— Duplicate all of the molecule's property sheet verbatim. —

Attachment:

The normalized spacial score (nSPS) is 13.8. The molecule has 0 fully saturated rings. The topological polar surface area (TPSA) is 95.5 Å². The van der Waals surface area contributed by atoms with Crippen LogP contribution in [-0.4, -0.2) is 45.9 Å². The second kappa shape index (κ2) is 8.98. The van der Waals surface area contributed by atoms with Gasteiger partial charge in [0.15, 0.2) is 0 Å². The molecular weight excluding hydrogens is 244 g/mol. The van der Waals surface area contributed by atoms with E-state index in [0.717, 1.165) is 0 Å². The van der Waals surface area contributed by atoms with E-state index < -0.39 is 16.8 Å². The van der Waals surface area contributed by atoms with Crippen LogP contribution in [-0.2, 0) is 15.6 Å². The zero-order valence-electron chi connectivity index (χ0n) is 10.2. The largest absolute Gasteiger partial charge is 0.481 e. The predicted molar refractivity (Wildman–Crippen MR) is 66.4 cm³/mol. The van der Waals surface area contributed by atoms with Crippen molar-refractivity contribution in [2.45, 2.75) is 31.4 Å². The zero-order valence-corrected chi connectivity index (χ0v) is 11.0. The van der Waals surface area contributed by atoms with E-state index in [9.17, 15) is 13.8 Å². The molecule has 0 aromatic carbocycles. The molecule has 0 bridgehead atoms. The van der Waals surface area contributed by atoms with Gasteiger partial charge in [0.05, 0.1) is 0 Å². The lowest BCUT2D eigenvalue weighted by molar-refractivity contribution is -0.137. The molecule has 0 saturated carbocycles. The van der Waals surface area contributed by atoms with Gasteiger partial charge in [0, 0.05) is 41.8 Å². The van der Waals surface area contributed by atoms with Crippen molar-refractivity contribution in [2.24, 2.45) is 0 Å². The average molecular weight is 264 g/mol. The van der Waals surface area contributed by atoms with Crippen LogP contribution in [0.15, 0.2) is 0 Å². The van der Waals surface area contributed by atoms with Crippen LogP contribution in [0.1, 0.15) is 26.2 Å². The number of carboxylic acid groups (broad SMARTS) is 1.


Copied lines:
The normalized spacial score (nSPS) is 13.8. The molecule has 0 fully saturated rings. The topological polar surface area (TPSA) is 95.5 Å². The van der Waals surface area contributed by atoms with Crippen LogP contribution in [-0.4, -0.2) is 45.9 Å². The second kappa shape index (κ2) is 8.98. The van der Waals surface area contributed by atoms with Gasteiger partial charge in [0.15, 0.2) is 0 Å². The molecular weight excluding hydrogens is 244 g/mol. The van der Waals surface area contributed by atoms with E-state index in [0.717, 1.165) is 0 Å². The van der Waals surface area contributed by atoms with E-state index < -0.39 is 16.8 Å². The van der Waals surface area contributed by atoms with Crippen LogP contribution in [-0.2, 0) is 15.6 Å². The zero-order valence-electron chi connectivity index (χ0n) is 10.2. The largest absolute Gasteiger partial charge is 0.481 e. The predicted molar refractivity (Wildman–Crippen MR) is 66.4 cm³/mol. The van der Waals surface area contributed by atoms with Crippen molar-refractivity contribution in [2.45, 2.75) is 31.4 Å². The zero-order valence-corrected chi connectivity index (χ0v) is 11.0. The van der Waals surface area contributed by atoms with E-state index in [9.17, 15) is 13.8 Å². The molecule has 0 aromatic carbocycles. The molecule has 0 bridgehead atoms. The van der Waals surface area contributed by atoms with Gasteiger partial charge in [0.05, 0.1) is 0 Å². The lowest BCUT2D eigenvalue weighted by molar-refractivity contribution is -0.137. The molecule has 0 saturated carbocycles. The van der Waals surface area contributed by atoms with Gasteiger partial charge in [0, 0.05) is 41.8 Å². The van der Waals surface area contributed by atoms with Crippen molar-refractivity contribution in [2.24, 2.45) is 0 Å². The average molecular weight is 264 g/mol. The van der Waals surface area contributed by atoms with Crippen LogP contribution in [0.15, 0.2) is 0 Å². The van der Waals surface area contributed by atoms with Crippen LogP contribution in [0.1, 0.15) is 26.2 Å². The number of carboxylic acid groups (broad SMARTS) is 1.